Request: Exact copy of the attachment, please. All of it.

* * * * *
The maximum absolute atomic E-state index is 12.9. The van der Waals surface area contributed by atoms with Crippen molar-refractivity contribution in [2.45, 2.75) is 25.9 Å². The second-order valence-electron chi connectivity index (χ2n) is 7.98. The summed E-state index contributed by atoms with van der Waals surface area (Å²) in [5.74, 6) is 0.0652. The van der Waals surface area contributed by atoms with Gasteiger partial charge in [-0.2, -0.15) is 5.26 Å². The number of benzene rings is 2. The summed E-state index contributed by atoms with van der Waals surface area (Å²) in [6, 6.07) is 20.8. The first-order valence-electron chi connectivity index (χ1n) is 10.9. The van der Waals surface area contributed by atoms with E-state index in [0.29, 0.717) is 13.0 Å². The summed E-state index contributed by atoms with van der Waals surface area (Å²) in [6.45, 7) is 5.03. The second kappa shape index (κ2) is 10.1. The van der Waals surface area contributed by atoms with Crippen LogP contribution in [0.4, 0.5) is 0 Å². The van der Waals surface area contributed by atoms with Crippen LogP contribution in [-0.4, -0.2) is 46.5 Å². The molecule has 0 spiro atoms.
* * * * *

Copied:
The maximum absolute atomic E-state index is 12.9. The van der Waals surface area contributed by atoms with Crippen molar-refractivity contribution in [2.45, 2.75) is 25.9 Å². The second-order valence-electron chi connectivity index (χ2n) is 7.98. The summed E-state index contributed by atoms with van der Waals surface area (Å²) in [5.74, 6) is 0.0652. The van der Waals surface area contributed by atoms with Gasteiger partial charge in [-0.2, -0.15) is 5.26 Å². The number of benzene rings is 2. The summed E-state index contributed by atoms with van der Waals surface area (Å²) in [6, 6.07) is 20.8. The first-order valence-electron chi connectivity index (χ1n) is 10.9. The van der Waals surface area contributed by atoms with E-state index in [0.29, 0.717) is 13.0 Å². The summed E-state index contributed by atoms with van der Waals surface area (Å²) in [6.45, 7) is 5.03. The second kappa shape index (κ2) is 10.1. The van der Waals surface area contributed by atoms with Crippen LogP contribution in [0.4, 0.5) is 0 Å². The van der Waals surface area contributed by atoms with Crippen LogP contribution in [-0.4, -0.2) is 46.5 Å². The molecule has 0 spiro atoms.